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Author Topic: P-39 Airacobras in VVS  (Read 70881 times)
Massimo Tessitori
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« Reply #195 on: January 22, 2016, 10:15:34 AM »

Yes, looks the same when new, but I think that the late OD has a better resistance to fading than the earlier one. I am not expert of US paints though.
The wide photos are beautiful, but create difficulties of visualization and perhaps an increase in traffic. Could you resize them, please?
Regards
Massimo
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Graham Boak
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« Reply #196 on: January 22, 2016, 03:00:44 PM »

I think this may be confusion with the US/UK agreement of common colours, in particular ANA613 Olive Drab.  However, according to the researches of Dana Bell, the USAAF did not adopt these colours and continued requesting Olive Drab 42 as before, before switching almost entirely to bare metal finishes.  Considerable confusion has arisen because, at least  in the early years of the Pacific War, the USAAF did not keep a strong control over manufacturers when it came to colour standards.   Any brand of OD would do - which is why you will see considerable differences even on the same aircraft.  The tail of B-17s was commonly darker and greener than the fuselage, because they were made in different factories.  C-47s could be seen in at least three different colours with the fuselage in a sandy brown, the wing in a greyish olive and the tail in a darker shade.  The fabric covered flying surfaces would be different again.  With the paint coming from different manufacturers, using different pigment mixes, they could then proceed to weather/fade/chalk in different ways.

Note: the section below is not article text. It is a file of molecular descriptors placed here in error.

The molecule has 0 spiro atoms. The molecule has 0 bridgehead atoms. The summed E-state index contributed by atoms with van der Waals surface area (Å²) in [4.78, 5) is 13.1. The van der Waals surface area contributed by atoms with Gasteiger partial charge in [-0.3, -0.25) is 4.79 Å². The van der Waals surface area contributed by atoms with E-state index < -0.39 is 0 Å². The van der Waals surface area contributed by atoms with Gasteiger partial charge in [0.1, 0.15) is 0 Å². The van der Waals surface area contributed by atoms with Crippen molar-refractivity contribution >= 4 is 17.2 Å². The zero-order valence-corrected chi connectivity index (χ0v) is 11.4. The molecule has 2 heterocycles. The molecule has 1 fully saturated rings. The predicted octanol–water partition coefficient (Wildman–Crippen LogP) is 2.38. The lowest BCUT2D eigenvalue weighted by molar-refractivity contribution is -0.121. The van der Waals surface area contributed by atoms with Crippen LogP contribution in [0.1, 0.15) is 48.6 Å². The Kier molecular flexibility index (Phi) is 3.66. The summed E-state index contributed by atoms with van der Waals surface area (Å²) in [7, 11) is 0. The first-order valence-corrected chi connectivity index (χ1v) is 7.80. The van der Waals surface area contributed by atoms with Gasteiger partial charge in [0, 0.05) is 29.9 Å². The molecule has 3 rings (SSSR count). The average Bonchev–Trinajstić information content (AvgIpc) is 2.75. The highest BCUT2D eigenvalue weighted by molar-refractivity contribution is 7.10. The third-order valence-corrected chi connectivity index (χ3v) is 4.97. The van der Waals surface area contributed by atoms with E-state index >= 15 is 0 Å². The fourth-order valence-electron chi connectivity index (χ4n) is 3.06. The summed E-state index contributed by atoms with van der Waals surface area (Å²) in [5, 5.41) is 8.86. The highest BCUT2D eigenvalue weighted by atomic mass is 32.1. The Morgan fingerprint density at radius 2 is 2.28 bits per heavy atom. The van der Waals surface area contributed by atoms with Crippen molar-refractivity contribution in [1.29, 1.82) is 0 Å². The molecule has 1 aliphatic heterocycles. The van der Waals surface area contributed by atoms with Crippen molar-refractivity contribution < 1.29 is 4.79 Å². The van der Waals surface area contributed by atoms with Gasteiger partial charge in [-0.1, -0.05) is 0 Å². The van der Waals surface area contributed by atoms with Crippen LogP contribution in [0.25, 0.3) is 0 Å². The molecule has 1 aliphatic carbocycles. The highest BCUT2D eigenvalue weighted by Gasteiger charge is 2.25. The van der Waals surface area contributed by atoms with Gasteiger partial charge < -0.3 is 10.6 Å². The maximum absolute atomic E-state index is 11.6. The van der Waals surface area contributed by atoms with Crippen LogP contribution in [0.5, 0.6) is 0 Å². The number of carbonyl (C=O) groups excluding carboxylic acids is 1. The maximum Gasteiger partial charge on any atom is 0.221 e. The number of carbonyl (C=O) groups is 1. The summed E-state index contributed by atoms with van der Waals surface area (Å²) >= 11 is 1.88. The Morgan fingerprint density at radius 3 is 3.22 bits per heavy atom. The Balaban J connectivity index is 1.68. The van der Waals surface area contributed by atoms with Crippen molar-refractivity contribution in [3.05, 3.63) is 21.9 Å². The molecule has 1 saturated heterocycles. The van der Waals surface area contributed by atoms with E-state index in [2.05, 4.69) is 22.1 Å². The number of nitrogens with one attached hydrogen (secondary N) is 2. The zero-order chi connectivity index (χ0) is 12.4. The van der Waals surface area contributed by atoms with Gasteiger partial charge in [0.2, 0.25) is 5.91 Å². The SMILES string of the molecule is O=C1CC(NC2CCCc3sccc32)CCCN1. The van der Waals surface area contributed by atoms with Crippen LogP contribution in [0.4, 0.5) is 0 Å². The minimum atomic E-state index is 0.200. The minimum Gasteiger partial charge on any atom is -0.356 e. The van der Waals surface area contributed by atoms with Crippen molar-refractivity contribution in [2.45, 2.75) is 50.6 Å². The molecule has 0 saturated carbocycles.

However, I think the very dark grey seen on the crashed C-47 would seem extreme even allowing for this.
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Massimo Tessitori
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« Reply #197 on: January 22, 2016, 05:20:15 PM »

The dark color on the fuselage looks overposed to a previous lighter OD layer. I think we all agree that it was repainted, the doubt is the original look of the paint.
About ANA 613, Soviet AF continued to receive od P-63 in 1944. Were they painted with this paint in factory?
Regards
Massimo
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KL
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« Reply #198 on: January 23, 2016, 01:22:46 AM »

American paints, lacquers, pigments etc were included in lend-lease shipments. but, official documents list small amounts of paints in Lend-lease shipments: